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Deer Aging/Hanging

Discussion in 'The Great Outdoors!!!' started by svk, Nov 19, 2018.

  1. svk

    svk Firewood and Saw Collector

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    If the weather is cold IE below 35 degrees, how long do you hang your deer?
     
  2. yooper

    yooper Tree Freak

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    Only as long as I have to. Son shot one on the fifteenth and wish I would have quartered it up. Was 11°f Saturday night so it's pretty frozen I'm sure. We had to leave for the weekend. I did take its clothes off right away while it was still warm. That's a good thing.
     
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  3. wrx-snowdrift

    wrx-snowdrift ArboristSite Operative

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    Used to hang for 2-4 days but now with time constraints and the fact that the last several years have been warmer than I'd like for hanging deer we skin and process the same day or the next. I've started aging on the back side, pull cuts out of the freezer and let them sit in the fridge for 6-8 days. 1-3 days of thawing, 3-5 days of "aging". I have definitely noticed a difference since I started doing this. I've read some guys let it sit in the fridge for as long as 2 weeks before cooking, I'm nervous about letting it sit that long.
     
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  4. svk

    svk Firewood and Saw Collector

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    I have heard if you vacuum seal it and put in a drawer and cover with a towel you can age it for a month. Never done it myself.
     
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  5. wrx-snowdrift

    wrx-snowdrift ArboristSite Operative

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    I've heard something similar that its a "new thing" to dry age meat for months in some cases over a year and when your ready cook you cut off the outer layer and grill it up. Search "extreme aged steak"

    Yeah, don't think I'm talking the Mrs. into either.
     
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  6. stillhunter

    stillhunter Addicted to ArboristSite

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    Years ago I shot a nice buck one evening and gutted it immediately as always. I got it home and hung it by it's horns. I intended to butcher it the next day but I waited, the temps were in the 40s daytime and 30s @ night. I loosely wrapped it w a tarp to keep the sun off it and let it hang for 5 days. Butchered the deer on the 6th, ate some backstrap and froze the rest. That was some of the best tasting venison I've ever eaten and nice and tender too. I checked it in the afternoons after work and the meat was much colder than the air. The hide insulated it and kept the cold from the nights in the meat all day when it was warmer. I have not had a chance/weather right to do it again but I will do it again when I can, maybe even 7 days.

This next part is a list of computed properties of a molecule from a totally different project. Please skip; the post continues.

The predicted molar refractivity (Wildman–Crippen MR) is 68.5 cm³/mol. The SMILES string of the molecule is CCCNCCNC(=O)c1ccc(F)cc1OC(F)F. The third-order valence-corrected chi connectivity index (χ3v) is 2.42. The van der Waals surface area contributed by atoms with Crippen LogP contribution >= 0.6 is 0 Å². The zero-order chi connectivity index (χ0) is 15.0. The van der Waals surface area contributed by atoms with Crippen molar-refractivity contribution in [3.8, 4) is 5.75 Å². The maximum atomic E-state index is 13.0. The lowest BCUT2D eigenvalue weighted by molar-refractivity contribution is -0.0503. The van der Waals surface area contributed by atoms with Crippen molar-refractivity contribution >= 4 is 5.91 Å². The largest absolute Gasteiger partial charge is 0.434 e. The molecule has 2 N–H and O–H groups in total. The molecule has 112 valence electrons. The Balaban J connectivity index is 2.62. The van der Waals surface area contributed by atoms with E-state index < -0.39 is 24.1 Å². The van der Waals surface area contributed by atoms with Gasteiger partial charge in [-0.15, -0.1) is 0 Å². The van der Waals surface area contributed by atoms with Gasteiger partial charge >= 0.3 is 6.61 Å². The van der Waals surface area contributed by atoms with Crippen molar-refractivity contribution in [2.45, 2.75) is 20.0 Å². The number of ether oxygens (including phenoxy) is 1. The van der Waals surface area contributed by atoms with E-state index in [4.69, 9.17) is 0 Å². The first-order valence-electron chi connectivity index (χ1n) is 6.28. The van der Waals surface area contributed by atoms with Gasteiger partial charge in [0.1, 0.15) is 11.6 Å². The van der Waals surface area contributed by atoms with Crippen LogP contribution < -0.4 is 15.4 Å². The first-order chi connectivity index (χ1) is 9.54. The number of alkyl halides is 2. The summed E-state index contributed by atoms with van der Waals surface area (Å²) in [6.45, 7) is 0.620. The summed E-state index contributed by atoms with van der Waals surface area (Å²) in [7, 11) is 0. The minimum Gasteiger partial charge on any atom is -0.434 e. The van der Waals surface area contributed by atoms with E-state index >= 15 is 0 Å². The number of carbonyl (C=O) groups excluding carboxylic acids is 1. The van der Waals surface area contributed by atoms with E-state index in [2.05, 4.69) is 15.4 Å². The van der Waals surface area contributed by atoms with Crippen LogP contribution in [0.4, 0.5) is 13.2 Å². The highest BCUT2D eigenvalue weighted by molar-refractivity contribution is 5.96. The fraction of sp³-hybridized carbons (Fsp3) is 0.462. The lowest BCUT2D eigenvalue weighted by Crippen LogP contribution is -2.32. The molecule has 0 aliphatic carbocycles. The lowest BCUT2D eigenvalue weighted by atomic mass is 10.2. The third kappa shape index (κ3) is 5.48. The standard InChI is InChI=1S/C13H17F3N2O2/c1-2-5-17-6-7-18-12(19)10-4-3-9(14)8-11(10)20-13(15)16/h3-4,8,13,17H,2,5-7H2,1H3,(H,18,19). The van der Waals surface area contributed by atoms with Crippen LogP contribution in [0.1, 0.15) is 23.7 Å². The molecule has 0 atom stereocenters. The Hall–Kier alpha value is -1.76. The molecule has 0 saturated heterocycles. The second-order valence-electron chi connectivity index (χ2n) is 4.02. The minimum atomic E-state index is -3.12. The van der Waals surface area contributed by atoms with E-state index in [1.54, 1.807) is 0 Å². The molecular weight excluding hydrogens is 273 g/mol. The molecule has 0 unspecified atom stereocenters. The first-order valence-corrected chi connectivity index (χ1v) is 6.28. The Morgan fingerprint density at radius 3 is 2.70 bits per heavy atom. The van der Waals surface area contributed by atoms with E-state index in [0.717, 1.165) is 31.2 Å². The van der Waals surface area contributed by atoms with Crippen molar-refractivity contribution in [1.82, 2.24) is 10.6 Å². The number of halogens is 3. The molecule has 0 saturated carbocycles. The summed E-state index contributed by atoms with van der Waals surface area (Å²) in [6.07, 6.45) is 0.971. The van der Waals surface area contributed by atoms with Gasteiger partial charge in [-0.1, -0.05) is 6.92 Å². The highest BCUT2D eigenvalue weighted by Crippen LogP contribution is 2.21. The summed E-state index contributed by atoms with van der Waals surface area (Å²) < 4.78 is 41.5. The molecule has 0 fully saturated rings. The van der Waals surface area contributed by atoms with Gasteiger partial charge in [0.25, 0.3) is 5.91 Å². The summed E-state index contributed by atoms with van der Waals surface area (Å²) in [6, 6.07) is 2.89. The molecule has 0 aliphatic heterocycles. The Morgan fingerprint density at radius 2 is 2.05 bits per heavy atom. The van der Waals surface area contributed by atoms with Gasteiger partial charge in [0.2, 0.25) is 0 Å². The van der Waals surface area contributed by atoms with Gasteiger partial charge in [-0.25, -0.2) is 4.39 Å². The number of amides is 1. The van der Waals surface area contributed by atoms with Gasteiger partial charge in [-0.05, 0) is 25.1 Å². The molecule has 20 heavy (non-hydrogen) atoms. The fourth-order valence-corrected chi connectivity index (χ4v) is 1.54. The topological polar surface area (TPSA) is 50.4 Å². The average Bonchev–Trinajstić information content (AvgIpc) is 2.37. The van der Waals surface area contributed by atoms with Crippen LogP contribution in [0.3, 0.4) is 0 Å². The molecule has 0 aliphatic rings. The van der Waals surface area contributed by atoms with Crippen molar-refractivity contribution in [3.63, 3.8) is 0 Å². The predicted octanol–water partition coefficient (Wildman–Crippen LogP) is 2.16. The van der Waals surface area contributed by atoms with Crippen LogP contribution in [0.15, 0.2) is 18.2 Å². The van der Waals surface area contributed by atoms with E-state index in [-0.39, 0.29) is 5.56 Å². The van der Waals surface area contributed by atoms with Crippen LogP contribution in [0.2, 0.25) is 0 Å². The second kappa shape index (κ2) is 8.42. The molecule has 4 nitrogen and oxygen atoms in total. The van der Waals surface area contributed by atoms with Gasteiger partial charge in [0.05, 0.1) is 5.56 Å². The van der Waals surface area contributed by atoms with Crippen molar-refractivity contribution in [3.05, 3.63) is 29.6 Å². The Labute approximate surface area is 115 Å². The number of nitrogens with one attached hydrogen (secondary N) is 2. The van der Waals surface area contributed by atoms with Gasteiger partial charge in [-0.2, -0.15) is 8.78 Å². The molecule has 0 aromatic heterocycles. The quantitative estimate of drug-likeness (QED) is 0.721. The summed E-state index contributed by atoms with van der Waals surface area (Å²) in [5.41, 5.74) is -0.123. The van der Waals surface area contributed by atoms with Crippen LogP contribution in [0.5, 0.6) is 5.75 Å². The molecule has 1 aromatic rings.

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  7. ironman_gq

    ironman_gq Addicted to ArboristSite

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    Usually 3-4 days, have let them go as long as 2 weeks if it's cold out but they're pretty frozen by then. The best venison has always come from deer that have hung for at least a couple days.
     
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  8. rupedoggy

    rupedoggy Addicted to ArboristSite

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    I love venison and do enjoy sharing. People say mine is the best they have had. My rules:
    1.Try to drop the deer in its tracks. A gut shot deer that you chase around for half the day will not be good.
    2.Try to get a deer that is eating good stuff. Alfalfa, corn, wheat, apples even CRP etc.
    3.Take off the hide while warm. It is easier to remove and starts cooling right away. Don't drive around all day with the deer "cooking" in the back of your pickup.
    4.This is where people disagree with me but I always wash down the animal and get it real clean. That's what they do with the beef you eat. I go one step further and wash inside and out with a apple cider vinegar soaked clean rag.
    5.Hang and age if you wish. I notice the longer aged deer is tender but gamey. The non-aged deer is tastier but a little tougher.
    6.Cut off all the fat. That is where a lot of the "off flavor" comes from. If you grind your own try bacon in place of beef fat. The cheapest bacon has quite enough fat. I like 15-18% by weight.
    There you have it from a 72 year man that has been eating deer all his life and killed more than 100 of them. Take a look at that avatar. That deer is in a CRP field and was 175# ready to butcher. That is a big mule deer! Great eating.
     

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